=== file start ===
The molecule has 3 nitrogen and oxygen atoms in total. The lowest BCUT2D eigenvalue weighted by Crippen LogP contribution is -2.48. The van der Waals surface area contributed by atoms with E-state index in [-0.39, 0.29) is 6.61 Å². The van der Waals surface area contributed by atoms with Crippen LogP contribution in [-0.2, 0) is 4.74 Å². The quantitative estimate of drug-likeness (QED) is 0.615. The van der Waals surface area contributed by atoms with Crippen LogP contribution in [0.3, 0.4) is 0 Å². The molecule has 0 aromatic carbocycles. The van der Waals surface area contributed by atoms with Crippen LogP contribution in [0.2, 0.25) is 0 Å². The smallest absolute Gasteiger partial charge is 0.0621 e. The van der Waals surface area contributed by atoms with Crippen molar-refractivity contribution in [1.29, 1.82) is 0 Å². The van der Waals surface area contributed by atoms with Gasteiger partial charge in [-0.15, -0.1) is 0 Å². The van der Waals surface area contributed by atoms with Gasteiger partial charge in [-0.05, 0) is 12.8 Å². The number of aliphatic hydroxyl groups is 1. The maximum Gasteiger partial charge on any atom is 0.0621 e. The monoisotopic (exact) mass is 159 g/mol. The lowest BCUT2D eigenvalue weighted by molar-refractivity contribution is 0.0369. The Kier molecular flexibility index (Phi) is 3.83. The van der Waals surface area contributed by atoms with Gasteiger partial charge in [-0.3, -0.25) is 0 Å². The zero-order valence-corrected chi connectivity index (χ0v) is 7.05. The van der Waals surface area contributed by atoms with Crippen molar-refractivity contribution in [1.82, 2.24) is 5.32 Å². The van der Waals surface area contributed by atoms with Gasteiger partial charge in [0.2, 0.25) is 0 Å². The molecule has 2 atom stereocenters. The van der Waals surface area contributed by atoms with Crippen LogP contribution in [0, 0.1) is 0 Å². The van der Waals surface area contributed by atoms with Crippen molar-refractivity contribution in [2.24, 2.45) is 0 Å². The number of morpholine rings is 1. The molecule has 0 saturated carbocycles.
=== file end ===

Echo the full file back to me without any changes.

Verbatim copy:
The molecule has 3 nitrogen and oxygen atoms in total. The lowest BCUT2D eigenvalue weighted by Crippen LogP contribution is -2.48. The van der Waals surface area contributed by atoms with E-state index in [-0.39, 0.29) is 6.61 Å². The van der Waals surface area contributed by atoms with Crippen LogP contribution in [-0.2, 0) is 4.74 Å². The quantitative estimate of drug-likeness (QED) is 0.615. The van der Waals surface area contributed by atoms with Crippen LogP contribution in [0.3, 0.4) is 0 Å². The molecule has 0 aromatic carbocycles. The van der Waals surface area contributed by atoms with Crippen LogP contribution in [0.2, 0.25) is 0 Å². The smallest absolute Gasteiger partial charge is 0.0621 e. The van der Waals surface area contributed by atoms with Crippen molar-refractivity contribution in [1.29, 1.82) is 0 Å². The van der Waals surface area contributed by atoms with Gasteiger partial charge in [-0.15, -0.1) is 0 Å². The van der Waals surface area contributed by atoms with Gasteiger partial charge in [-0.05, 0) is 12.8 Å². The number of aliphatic hydroxyl groups is 1. The maximum Gasteiger partial charge on any atom is 0.0621 e. The monoisotopic (exact) mass is 159 g/mol. The lowest BCUT2D eigenvalue weighted by molar-refractivity contribution is 0.0369. The Kier molecular flexibility index (Phi) is 3.83. The van der Waals surface area contributed by atoms with Gasteiger partial charge in [-0.3, -0.25) is 0 Å². The zero-order valence-corrected chi connectivity index (χ0v) is 7.05. The van der Waals surface area contributed by atoms with Crippen molar-refractivity contribution in [1.82, 2.24) is 5.32 Å². The van der Waals surface area contributed by atoms with Gasteiger partial charge in [0.2, 0.25) is 0 Å². The molecule has 2 atom stereocenters. The van der Waals surface area contributed by atoms with Crippen LogP contribution in [0, 0.1) is 0 Å². The van der Waals surface area contributed by atoms with Crippen molar-refractivity contribution in [2.24, 2.45) is 0 Å². The number of morpholine rings is 1. The molecule has 0 saturated carbocycles.